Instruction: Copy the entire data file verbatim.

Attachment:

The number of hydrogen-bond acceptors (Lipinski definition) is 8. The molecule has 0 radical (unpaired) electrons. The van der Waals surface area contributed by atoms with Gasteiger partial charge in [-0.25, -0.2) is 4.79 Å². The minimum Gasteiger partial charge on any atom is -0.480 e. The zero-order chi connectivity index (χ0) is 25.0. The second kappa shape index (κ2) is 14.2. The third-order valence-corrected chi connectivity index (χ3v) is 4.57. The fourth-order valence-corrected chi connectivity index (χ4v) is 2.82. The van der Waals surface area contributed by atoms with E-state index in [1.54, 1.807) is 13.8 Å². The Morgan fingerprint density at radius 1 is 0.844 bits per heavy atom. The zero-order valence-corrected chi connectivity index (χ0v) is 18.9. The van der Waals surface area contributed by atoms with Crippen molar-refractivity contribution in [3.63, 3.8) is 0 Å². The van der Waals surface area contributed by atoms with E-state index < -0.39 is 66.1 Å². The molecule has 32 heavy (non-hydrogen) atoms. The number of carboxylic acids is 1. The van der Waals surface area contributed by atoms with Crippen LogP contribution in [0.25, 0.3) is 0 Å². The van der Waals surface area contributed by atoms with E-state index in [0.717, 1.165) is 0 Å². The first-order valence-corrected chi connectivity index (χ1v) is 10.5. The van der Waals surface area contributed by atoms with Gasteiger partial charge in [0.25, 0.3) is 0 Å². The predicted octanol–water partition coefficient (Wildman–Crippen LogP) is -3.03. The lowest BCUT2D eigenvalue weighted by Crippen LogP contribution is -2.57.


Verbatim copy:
The number of hydrogen-bond acceptors (Lipinski definition) is 8. The molecule has 0 radical (unpaired) electrons. The van der Waals surface area contributed by atoms with Gasteiger partial charge in [-0.25, -0.2) is 4.79 Å². The minimum Gasteiger partial charge on any atom is -0.480 e. The zero-order chi connectivity index (χ0) is 25.0. The second kappa shape index (κ2) is 14.2. The third-order valence-corrected chi connectivity index (χ3v) is 4.57. The fourth-order valence-corrected chi connectivity index (χ4v) is 2.82. The van der Waals surface area contributed by atoms with E-state index in [1.54, 1.807) is 13.8 Å². The Morgan fingerprint density at radius 1 is 0.844 bits per heavy atom. The zero-order valence-corrected chi connectivity index (χ0v) is 18.9. The van der Waals surface area contributed by atoms with Crippen molar-refractivity contribution in [3.63, 3.8) is 0 Å². The van der Waals surface area contributed by atoms with E-state index < -0.39 is 66.1 Å². The molecule has 32 heavy (non-hydrogen) atoms. The number of carboxylic acids is 1. The van der Waals surface area contributed by atoms with Crippen LogP contribution in [0.25, 0.3) is 0 Å². The van der Waals surface area contributed by atoms with E-state index in [0.717, 1.165) is 0 Å². The first-order valence-corrected chi connectivity index (χ1v) is 10.5. The van der Waals surface area contributed by atoms with Gasteiger partial charge in [0.25, 0.3) is 0 Å². The predicted octanol–water partition coefficient (Wildman–Crippen LogP) is -3.03. The lowest BCUT2D eigenvalue weighted by Crippen LogP contribution is -2.57.